Another positive finding is that none of the patients developed a secondary malignancy after ATO/ATRA, compared to 2% after chemotherapy,26 representing a major improvement in APL treatment, although we acknowledge that the median follow-up time of our cohort is relatively short. However, the reported latency period between the diagnosis of APL and the development of a secondary malignancy of 6.6 months (range, 3.8-7.6 months) as reported by Pagano et al. on behalf of the Gruppo Italiano Malattie Ematologiche dell'Adulto argues strongly for a true lower incidence after ATO/ATRA.27 The low relapse rate after ATO-based therapy in our cohort is in line with other reports.2,3,28
Confirming our previously published data,29 ATO/ATRA was also effective in elderly patients, although age above 70 years was associated with a shorter overall survival and higher cumulative incidence of death in complete remission in comparison with those outcomes in younger patients. Nonetheless, ATO/ATRA should not be withheld in older patients, particularly in light of its high efficacy and safety profile.
The toxicity profiles were comparable to those previously published.2,3 The serious adverse events were mainly infections and elevation of liver enzymes. Hepatic toxicity has frequently been reported in studies of ATO, particularly in terms of increased liver enzymes.2,3,30 Although frequent, this complication is usually reversible and successfully managed with temporary discontinuation of ATO.31 Neurological toxicity, mainly consisting of peripheral neuropathy, has also been reported.2,3,30 This side effect is usually managed with temporary drug discontinuation. 31 QTc prolongation is another common side effect of ATO. It can lead to torsade-de-pointes-type ventricular arrhythmia, which is potentially fatal.2 However, the reported rate of QTc prolongation was lower than previously published,2-4 as was the rate of differentiation syndrome, 2-4 although the data might be biased due to incomplete reporting. In our series, most of the patients recovered from their serious adverse events, although the outcome was fatal in eight cases.
An unresolved issue is whether or not central nervous system prophylaxis is needed in APL. Pharmacodynamic studies of plasma levels indicated that about one third of ATO crosses the blood–brain barrier, which suggests that a sufficient amount of the drug is available on site to prevent disease recurrence.32 In addition, no ATO accumulation or delayed toxicity was observed in patients followed up for over 10 years.34,35 However, none of our patients was reported to have central nervous system involvement at diagnosis.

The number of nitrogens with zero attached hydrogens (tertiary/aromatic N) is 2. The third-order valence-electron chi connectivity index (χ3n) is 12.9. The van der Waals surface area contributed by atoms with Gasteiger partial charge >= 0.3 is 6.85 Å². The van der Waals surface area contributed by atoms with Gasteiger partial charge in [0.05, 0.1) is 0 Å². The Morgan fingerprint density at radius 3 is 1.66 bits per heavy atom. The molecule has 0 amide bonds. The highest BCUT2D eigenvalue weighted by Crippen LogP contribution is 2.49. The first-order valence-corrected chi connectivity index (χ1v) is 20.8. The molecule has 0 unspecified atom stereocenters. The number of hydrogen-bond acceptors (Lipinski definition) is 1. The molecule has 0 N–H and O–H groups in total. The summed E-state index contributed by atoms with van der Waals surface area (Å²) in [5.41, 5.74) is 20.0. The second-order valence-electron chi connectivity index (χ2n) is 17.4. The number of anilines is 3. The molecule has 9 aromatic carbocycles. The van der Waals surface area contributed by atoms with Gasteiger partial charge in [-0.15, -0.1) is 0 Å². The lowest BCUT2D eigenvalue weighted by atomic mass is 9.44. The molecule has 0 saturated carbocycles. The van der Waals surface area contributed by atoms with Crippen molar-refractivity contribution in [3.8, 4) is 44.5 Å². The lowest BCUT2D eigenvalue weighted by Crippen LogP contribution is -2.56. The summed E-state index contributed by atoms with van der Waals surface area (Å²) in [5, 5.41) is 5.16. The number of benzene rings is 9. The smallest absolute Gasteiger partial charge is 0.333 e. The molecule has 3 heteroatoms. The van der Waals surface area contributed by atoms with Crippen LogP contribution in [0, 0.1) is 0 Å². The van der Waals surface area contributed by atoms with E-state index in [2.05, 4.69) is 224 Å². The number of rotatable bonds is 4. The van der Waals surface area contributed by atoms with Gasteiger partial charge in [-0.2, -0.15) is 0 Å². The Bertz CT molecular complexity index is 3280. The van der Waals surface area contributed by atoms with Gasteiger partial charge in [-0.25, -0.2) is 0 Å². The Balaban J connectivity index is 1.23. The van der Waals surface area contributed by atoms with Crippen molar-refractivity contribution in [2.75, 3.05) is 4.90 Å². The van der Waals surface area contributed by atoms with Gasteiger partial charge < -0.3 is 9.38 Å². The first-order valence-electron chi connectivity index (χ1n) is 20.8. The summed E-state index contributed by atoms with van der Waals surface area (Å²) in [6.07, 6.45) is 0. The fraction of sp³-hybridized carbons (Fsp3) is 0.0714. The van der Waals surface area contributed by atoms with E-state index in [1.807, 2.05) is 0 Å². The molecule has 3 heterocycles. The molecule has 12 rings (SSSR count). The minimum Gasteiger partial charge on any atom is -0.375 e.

Regarding biological characteristics, additional cytogenetic abnormalities were present in 28% of the patients, most frequently t(15;17) within a complex karyotype or trisomy 8, which is in line with published data.35,36 Although data were limited to a small number of patients, FLT3-ITD mutations were less frequent in our cohort than in published data (31%).37 To date, there are still conflicting data regarding the impact of additional chromosomal or genetic abnormalities on outcome in APL patients.38-46 In our large cohort, neither the presence of additional cytogenetic abnormalities nor FLT3-ITD had an impact on overall survival, suggesting that ATO/ATRA may abrogate the negative prognostic impact of FLT3- ITD.46 The latter issue, however, should be interpreted with caution given the limited availability of data on FLT3 mutational status in our cohort.
In conclusion, our real-life data showed excellent and sustained response rates after ATO/ATRA for first-line treatment of APL, confirming published results from the AP0406 trial.2,3 Compared to reported historical data, the induction death rate was extremely low despite a high bleeding/hemorrhage rate at diagnosis, probably attributable to improved supportive care and awareness of APL as a medical emergency, but also to early treatment with ATO/ATRA itself. Our results confirm the efficiency and sustainability of ATO/ATRA in the primary management of adults with low-/intermediate-risk APL in the real-life setting, irrespective of their age.
- Received March 6, 2021
- Accepted April 26, 2021
UP has received research support from TEVA. CT is chief executive officer and co-owner of AgenDix GmbH. All other authors declare that they have no conflicts of interest.
SK and RFS were responsible for the concept of this paper, contributed to the literature search and data collection, analyzed and interpreted data, and wrote the manuscript. UP and LA designed the registry, contributed patients, interpreted data and critically revised the manuscript. DL, MC, KSG, FS, AB, KS-E, PP, YH, RR, ER, FC, SWK, WEA, SR, RN, CB, MG, EJ, PC, KK, CO, TB, CS, AA, VK, MW, MdW, DN, CB, CS, JA, AA, SH, AK, AR, MG, CW, KS, WH, CM-T, CR, HS, MB, CDB, EL, and PF contributed patients and critically revised the manuscript. CT performed research and critically revised the manuscript. All authors reviewed and approved the final manuscript.